A large number of metabolites are found in each plant, most of which have not yet been identified. Development of a methodology is required to deal systematically with unknown metabolites, and to elucidate their biological roles in an integrated ‘omics’ framework. Here we report the development of a ‘metabolite annotation’ procedure. The metabolite annotation is a process by which structures and functions are inferred for metabolites. Tomato (Solanum lycopersicum cv. Micro-Tom) was used as a model for this study using LC-FTICR-MS. Collected mass spectral features, together with predicted molecular formulae and putative structures, were provided as metabolite annotations for 869 metabolites. Comparison with public databases suggests that 494 metabolites are novel. A grading system was introduced to describe the evidence supporting the annotations. Based on the comprehensive characterization of tomato fruit metabolites, we identified chemical building blocks that are frequently found in tomato fruit tissues, and predicted novel metabolic pathways for flavonoids and glycoalkaloids. These results demonstrate that metabolite annotation facilitates the systematic analysis of unknown metabolites and biological interpretation of their relationships, which provide a basis for integrating metabolite information into the system-level study of plant biology.
doi:10.1111/j.1365-313X.2008.03434.x
PMCID: PMC2440531  PMID: 18266924
LC-FTICR-MS; metabolite annotations; secondary metabolites; Solanum lycopersicum; tomato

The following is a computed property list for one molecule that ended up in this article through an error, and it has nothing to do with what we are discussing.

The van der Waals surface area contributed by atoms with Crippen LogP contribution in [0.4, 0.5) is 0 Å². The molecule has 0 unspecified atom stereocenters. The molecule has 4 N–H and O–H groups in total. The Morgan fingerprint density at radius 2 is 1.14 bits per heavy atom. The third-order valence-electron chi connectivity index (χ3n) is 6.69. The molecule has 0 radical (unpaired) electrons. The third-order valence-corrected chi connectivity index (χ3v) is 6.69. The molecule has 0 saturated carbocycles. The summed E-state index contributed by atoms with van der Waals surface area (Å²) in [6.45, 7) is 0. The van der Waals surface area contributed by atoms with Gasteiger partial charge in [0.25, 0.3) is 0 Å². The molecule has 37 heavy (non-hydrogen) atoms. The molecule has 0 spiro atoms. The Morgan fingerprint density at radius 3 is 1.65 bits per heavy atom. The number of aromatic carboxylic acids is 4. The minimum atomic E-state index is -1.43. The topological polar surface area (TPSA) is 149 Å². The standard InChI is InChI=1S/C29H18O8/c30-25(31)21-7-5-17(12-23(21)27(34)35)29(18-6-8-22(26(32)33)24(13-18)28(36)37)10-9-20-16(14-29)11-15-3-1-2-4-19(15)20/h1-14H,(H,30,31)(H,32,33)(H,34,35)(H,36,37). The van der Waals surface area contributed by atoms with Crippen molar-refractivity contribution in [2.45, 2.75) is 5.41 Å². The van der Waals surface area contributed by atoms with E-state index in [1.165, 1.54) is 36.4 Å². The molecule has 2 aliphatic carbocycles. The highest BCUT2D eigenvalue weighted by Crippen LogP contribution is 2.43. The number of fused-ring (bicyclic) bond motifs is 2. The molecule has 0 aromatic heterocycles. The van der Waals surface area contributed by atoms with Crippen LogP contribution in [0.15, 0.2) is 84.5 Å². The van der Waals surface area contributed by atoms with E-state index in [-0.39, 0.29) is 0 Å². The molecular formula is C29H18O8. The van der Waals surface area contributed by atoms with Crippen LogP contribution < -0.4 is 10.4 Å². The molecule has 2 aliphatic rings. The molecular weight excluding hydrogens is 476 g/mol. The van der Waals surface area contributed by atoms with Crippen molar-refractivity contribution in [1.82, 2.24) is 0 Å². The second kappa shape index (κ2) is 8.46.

12.  ANDROLOGY: Relationships Between Sperm Motility Characteristics Assessed by the Computer-Aided Sperm Analysis (CASA) and Fertilization Rates In Vitro 
Purpose: Some studies have suggested that computer-aided sperm analysis (CASA) estimates of concentration and movement characteristics of progressively motile spermatozoa are related to fertilization rates in vitro. However, it has also been suggested that the greater number of motility parameters assessed by CASA does not imply more precision in predicting fertility. This study was carried out to investigate the relationships between the CASA estimates and fertilization rates in vitro.
Methods: Semen quality analysis was performed using CASA in 136 in vitro fertilization-embryo transfer (IVF-ET) cycles with at least 3 oocytes collected. The CASA estimates before and after swim-up were compared between 108 cycles with fertilization rate >50% (“good” group) and 28 cycles with fertilization rate ≤50% (“poor” group).
Results: Before swim-up, there were significant correlations between fertilization rates and CASA estimates, including amplitude of lateral head displacement (ALH) (r = .269), curvilinear velocity (VCL) (r = .297), straight line velocity (VSL) (r = .266), and rapid sprm movement (Rapid) (r = .243). There was also a significant correlation between the fertilization rates and straightness (STR) after swim-up (r = −0.178). As for sperm movement characteristics, there were significant differences of ALH (p < .005), VCL (p < .001), VSL (p < .005), and Rapid (p < .01) between “good” and “poor” groups before swim-up. After swim-up, there were significant differences of VCL (p < .005), average path velocity (VAP) (p < .005), and Rapid (p < .05) between the two groups.